No institution has so embodied the Zionist ideal of return to the land as the kibbutz, with its collectivist aspiration of turning the People of the Book into a nation of farmers. Here, with hoe in hand rather than bent over a ledger, would arise the new-model Jew, burnished under the testing gaze of the sun.
The first kibbutz, Degania Aleph, was founded in 1910 — a year before AD Gordon wrote of Jews having been “cut off from nature and imprisoned within city walls for 2,000 years” and in need of the redemptive power of labour which binds a people “to its soil and national culture”.
In the summer of 1976, I joined the stream of volunteers leaving the chicken-soup suburbs to sample this new Jewish reality. It was the end of my first university year, and, together with a college friend, I set off in the long holiday for my first trip to Israel, which was to include a month-long ulpan in a left-wing kibbutz in the Jordan Valley. If the kibbutz represented a break with the diaspora past, I did not realise how radically so until the end of the introductory tour, when I asked “Where’s the synagogue?” to be told there wasn’t one. The shackles of old-world religion had been cast off. Far more important than any synagogue was the laundry room, where we were handed our uniform blue shirts and shorts for work in our entrée to practical egalitarianism. Starting at five, we were to work for four hours in the morning and learn Ivrit in the afternoons.
In the brain-sapping humidity, we plucked grapefruit or lugged stones to clear the foundations of a new garden. Or we picked olives with Bernard, an affable Frenchman who had hitched across Europe with his girlfriend and whose good humour seemed related to the hashish flowing across the Lebanese border. He seemed at home in the branches, popping the hard little fruit into a pouch strapped to his front, like some sort of stoned marsupial. The couple of dozen volunteers were a small and motley crew. The Americas had names like Zip, sported Afros and played guitar. They also showed an unusual disposition to vegetarianism — a way, I suspected, of getting out of duty in the chicken shed. Which was understandable if you entered it.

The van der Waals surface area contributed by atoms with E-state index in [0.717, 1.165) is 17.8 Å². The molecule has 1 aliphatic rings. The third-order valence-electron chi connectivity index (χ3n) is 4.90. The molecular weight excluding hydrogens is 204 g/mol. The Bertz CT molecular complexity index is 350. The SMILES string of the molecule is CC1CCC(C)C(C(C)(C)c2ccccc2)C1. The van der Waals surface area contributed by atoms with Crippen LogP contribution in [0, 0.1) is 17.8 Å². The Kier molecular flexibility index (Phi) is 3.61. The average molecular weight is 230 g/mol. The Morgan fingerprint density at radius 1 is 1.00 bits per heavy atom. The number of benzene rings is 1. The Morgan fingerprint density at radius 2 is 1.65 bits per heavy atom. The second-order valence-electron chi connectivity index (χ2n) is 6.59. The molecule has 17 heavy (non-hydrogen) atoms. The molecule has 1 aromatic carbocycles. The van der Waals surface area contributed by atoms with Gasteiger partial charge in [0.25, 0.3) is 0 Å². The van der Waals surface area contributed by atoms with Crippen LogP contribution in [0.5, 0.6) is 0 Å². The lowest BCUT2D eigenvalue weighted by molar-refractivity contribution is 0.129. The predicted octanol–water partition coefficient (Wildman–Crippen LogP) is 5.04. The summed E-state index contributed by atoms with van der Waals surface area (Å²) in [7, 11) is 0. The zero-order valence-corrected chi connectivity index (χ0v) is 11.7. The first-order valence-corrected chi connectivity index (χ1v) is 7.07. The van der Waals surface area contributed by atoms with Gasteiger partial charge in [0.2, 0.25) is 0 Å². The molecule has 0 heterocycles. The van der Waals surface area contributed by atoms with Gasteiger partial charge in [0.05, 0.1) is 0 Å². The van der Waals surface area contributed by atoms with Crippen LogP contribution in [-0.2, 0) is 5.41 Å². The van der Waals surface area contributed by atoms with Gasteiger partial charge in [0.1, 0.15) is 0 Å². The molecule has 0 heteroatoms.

The shed was a kind of de-compassion chamber where you quickly lost your more humane instincts in the struggle to scoop the luckless birds by the legs from behind and deposit them in cages for the abattoir. After the nocturnal raid, we soothed our senses with cool root-beer. One young American woman had been explicitly sent by her parents to find a husband — she showed us the letter — when a psychotherapist would have been a better option. She latched on to a genteel Cambridge lawyer and threatened to do herself harm if he did not respond to her advances, until we whisked him to Sinai and safety. Our labours not only provided for our upkeep, but earned us packs of cigarettes at the end of each week, the number dependent on which make you chose: three Gauloise, or ten of some untipped, unsmokable Israeli brand which was like taking a flame-thrower to your lungs.
The Israelis did not readily mix with us, although occasionally a younger kibbutznik came to sit at our a table in the cheder ochel (dining-room). Just three years earlier, they had been fighting for their country’s life in the Yom Kippur War. I remember one recalling how in the battle against the Syrians in the Golan a bullet had passed through him and killed the soldier behind. It was a reminder of the inseparable gulf of experience between us: they were men and we were boys.
Very soon I joined the vegetarians, though not out of any sudden moral awakening: my naivete had been exposed once again when I learned that the meat served was not kosher. But by way of compensation, I acquired a taste for olives, which I had never liked. Since these are one of the seven species of produce associated with the biblical Land of Israel, it was the closest that I got to a religious experience.
Fairly soon I realised I was not cut out to follow in the footsteps of the pioneers. I had had my fill of communal living at boarding-school, and kibbutz seemed too much like an agricultural version of it. Besides, the start of the ulpan had been delayed and we were growing impatient. The prospect of hitching through the desert down to the coastal oases of Sinai — still then in Israeli hands — proved too alluring. After two weeks, we said our farewells and hit the open road, our heads full of Kerouac rather than AD Gordon.